Pay-As-You-Go Solar : The Basics

Pay As You Go_The Basics
Pay As You Go_The Basics (Photo by American Public Power Association on Unsplash)


Jackie is a shining example in the Off-Grid solar industry’s talents. Her first article was so popular that she has been invited back to write another article on the off-grid solar industry!

Quick Summary

The article is touching on points below:

Pay-As-You-Go Solar Solutions for Off-Grid Electricity

  1. Building a mini-grid system
  2. Making the most of the power
  3. Costs and payment plans


Pay-As-You-Go Solar Solutions for Off-Grid Electricity

The sheer area of land that populations are dispersed across in Africa is one big hurdle which electrification must scale. The other, unsurprisingly, is money. As much discussion at the recent Solar Off-grid Summit showed, off-grid or mini-grid systems are an excellent way to help the process of electrification in rural communities. Support in government policy is growing for these solutions, spurred by successes in Kenya and Tanzania. There is still a long way to go, but with new ideas developing all the time, the path to widespread electrification is becoming easier.

solar 600x300 300x150 - Pay-As-You-Go Solar : The Basics
Figure 1: A solar panel off the grid on a rooftop in Africa

Building a mini-grid system

The rise of pay-as-you-go (PAYG) systems as a method to make off-grid systems accessible is one such method. Around twenty companies serving nearly half a million people in Eastern Africa currently provide this service. A solar-powered kit including the panel, battery, two or three lights, and a phone charger – and sometimes other appliances – is bought by the customer in installments, rather than a one-off lump sum. Depending on the scheme, the customer may have options to expand their mini-grid with further PV panels, charging points, and appliances. This support of power demands over a customer’s lifetime can help to open many doors: efficient cooking stoves to help daily life, smartphones to aid connectivity and business opportunities.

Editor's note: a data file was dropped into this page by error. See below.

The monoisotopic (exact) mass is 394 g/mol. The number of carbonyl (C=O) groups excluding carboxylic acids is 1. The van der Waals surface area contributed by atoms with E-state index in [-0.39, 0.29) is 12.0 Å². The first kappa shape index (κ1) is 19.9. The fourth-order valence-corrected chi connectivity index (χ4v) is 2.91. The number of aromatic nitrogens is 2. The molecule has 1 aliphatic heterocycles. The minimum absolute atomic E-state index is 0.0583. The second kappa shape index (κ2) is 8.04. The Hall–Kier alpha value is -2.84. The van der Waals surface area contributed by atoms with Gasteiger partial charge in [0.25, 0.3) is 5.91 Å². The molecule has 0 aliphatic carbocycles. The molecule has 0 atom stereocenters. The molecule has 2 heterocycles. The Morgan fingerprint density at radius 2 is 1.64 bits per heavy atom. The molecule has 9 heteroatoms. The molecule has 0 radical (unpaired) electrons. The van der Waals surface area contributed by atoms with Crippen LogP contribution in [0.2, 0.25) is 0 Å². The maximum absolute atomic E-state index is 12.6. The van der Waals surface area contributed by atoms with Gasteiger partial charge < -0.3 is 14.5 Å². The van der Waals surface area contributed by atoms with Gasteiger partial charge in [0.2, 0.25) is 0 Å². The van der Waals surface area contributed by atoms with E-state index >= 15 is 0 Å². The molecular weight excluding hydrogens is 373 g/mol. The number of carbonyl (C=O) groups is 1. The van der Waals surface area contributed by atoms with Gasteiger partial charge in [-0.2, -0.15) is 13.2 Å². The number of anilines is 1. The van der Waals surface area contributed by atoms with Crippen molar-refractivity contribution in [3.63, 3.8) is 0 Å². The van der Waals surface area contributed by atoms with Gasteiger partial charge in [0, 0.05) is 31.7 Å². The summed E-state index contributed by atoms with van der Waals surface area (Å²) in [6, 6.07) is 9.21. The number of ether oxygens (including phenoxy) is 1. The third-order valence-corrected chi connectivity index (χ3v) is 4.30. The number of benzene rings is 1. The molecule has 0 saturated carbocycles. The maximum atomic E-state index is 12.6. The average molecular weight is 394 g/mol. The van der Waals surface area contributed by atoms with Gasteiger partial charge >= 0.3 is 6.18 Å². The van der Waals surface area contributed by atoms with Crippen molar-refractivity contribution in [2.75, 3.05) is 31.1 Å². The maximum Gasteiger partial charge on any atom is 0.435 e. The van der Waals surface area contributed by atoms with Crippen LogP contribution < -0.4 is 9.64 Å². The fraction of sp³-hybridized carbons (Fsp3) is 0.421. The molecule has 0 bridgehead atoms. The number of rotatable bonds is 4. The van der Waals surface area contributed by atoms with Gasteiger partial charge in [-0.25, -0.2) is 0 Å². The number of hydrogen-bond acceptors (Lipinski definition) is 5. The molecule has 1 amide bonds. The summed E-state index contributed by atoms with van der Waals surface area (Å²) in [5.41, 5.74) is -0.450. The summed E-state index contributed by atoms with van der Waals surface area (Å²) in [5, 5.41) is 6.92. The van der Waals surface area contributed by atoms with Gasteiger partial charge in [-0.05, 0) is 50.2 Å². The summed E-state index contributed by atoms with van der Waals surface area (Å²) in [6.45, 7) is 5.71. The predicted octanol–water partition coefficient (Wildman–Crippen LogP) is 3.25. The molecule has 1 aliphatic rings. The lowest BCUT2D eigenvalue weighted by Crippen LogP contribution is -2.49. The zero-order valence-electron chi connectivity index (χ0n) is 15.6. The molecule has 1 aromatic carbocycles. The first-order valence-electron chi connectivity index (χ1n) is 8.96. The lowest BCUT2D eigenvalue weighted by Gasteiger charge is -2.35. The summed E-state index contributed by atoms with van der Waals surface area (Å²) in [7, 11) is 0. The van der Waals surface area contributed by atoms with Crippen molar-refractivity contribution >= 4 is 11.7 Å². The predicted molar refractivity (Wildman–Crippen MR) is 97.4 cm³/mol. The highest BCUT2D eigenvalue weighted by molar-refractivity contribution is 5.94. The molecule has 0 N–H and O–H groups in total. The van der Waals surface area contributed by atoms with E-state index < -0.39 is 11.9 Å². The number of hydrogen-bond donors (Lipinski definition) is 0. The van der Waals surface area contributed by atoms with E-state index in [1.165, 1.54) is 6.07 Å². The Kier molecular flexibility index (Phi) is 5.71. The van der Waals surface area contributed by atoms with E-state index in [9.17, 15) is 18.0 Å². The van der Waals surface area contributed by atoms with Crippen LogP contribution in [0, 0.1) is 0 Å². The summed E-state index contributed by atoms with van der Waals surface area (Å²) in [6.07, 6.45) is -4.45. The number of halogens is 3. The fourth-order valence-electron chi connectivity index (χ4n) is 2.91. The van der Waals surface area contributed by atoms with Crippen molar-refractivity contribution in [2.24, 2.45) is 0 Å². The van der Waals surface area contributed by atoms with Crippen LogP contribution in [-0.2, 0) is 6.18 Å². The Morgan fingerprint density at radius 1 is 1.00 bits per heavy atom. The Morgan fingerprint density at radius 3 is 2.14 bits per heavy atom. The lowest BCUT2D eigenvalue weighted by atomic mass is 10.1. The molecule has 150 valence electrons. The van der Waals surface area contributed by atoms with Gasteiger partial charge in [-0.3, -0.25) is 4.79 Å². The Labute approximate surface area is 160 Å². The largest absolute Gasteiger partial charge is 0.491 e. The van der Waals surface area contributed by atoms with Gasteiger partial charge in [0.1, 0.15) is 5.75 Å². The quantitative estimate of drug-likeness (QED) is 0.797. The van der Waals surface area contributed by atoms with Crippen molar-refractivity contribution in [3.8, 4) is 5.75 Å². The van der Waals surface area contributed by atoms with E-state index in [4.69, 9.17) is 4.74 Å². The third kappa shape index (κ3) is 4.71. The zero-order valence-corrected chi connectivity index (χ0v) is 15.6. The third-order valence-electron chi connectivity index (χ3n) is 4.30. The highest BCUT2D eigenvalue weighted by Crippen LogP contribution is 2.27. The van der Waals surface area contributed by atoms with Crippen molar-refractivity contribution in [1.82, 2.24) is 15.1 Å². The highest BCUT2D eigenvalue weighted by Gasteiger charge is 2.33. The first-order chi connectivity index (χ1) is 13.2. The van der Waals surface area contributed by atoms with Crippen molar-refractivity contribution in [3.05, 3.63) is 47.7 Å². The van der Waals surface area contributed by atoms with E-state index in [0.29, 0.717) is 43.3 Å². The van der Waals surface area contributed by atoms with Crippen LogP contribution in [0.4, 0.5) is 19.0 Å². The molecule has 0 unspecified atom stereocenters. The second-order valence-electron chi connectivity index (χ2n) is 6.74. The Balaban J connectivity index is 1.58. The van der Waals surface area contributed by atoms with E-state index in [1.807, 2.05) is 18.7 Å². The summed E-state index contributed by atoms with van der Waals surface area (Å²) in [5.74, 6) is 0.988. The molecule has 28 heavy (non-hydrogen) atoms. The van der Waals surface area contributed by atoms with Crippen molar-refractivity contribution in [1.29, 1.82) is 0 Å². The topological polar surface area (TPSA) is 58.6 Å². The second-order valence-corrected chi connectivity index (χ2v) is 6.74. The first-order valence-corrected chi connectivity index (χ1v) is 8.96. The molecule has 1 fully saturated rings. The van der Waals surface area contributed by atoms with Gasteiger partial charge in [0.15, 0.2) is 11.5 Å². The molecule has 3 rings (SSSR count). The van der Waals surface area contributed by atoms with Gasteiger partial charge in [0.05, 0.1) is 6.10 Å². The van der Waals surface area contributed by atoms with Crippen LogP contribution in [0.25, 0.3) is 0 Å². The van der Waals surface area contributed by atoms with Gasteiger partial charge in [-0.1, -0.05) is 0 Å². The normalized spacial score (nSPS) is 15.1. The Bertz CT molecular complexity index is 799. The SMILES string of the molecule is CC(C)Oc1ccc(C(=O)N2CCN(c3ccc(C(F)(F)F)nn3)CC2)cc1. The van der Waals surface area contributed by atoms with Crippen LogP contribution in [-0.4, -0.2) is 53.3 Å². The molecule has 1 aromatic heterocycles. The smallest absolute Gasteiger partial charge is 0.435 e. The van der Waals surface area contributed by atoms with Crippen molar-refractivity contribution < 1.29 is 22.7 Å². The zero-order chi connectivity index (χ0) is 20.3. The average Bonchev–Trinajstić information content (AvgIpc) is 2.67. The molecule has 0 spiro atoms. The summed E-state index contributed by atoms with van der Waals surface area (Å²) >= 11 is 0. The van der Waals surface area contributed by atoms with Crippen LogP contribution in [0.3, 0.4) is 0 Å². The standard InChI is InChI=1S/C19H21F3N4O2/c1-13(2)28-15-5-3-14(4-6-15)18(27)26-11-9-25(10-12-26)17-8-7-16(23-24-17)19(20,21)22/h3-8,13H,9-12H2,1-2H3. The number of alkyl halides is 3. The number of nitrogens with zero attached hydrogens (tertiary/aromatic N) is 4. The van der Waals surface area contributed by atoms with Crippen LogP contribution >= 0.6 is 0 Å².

Screenshot 2018 04 15 16.39.54 300x217 - Pay-As-You-Go Solar : The Basics
Figure 2: A typical Pay-As You Go Solar kit – Off-Grid Electric M30 (Lighting Global)

Making the most of the power

An important part of making these PAYG systems viable and efficient is education for the users about how to manage electricity usage and demand. Including timers or simple motion sensors in the solar kits can help to increase the efficiency and convenience of lights – and making sure that LED bulbs are used helps further, as LEDs use less power and last longer. Other options include adding insulation to a house – which helps to save between 40 and 50% of the energy needed in heating and cooling systems.

Costs and payment plans

An initial payment is normally required as security for the scheme – often around 30 USD – but this is not as high as purchasing the kit outright. Daily rates average between 0.30USD and 2.00 USD for higher usage. The costs are calculated to be competitive with other forms of electricity generation, such as diesel or kerosene generators and battery-powered torches, to make the plan more attractive and provide savings straight away. Payments can be made in a variety of ways depending on the scheme, but include M-pesa or mobile phone credit, and scratch cards. Many schemes also allow one-off top-up payments against the balance, which is useful for those with irregular income streams. The flexibility in the payment plan means that the scheme is much more accessible for rural communities, who often have lower and more irregular income sources.

wakawaka code 2 300x200 - Pay-As-You-Go Solar : The Basics
Figure 3: Activating a Pay-As-You-Go (PAYG) solar unit (Make Wealth History, 2018)

Solar power is ideal for these schemes as African countries are rich in the cost-free initial factor: sunlight. Solar-powered mini-grid systems can be relatively simple to construct and maintain, and as the source is renewable and natural it means independence from external factors such as purchasing fuel or batteries to sustain electricity needs. The flexible installment-based payment plan means that many more people can access electricity and all the benefits it brings, without the need for costly one-off payments.  

Jackie’s bio: After taking a career sabbatical to become a mother, Jackie now writes full time on topics ranging from news and current affairs to business and finance. She has, in the past battled problems with anxiety and panic, and in her spare time she volunteers for a number of local charities that support people with mental health issues.

Jackie - Pay-As-You-Go Solar : The Basics
Jackie – Pay-As-You-Go Solar : The Basics


  1. RiA: Solar Off-grid Summit: The seven wings of the Kilimanjaro
  2. RiA: How Clean Energy Can Reduce Africa’s Debt?
  3. eniday:
  4. 12VMonster:
  5. Sun-connect:
  6. The Guardian:


Please enter your comment!
Please enter your name here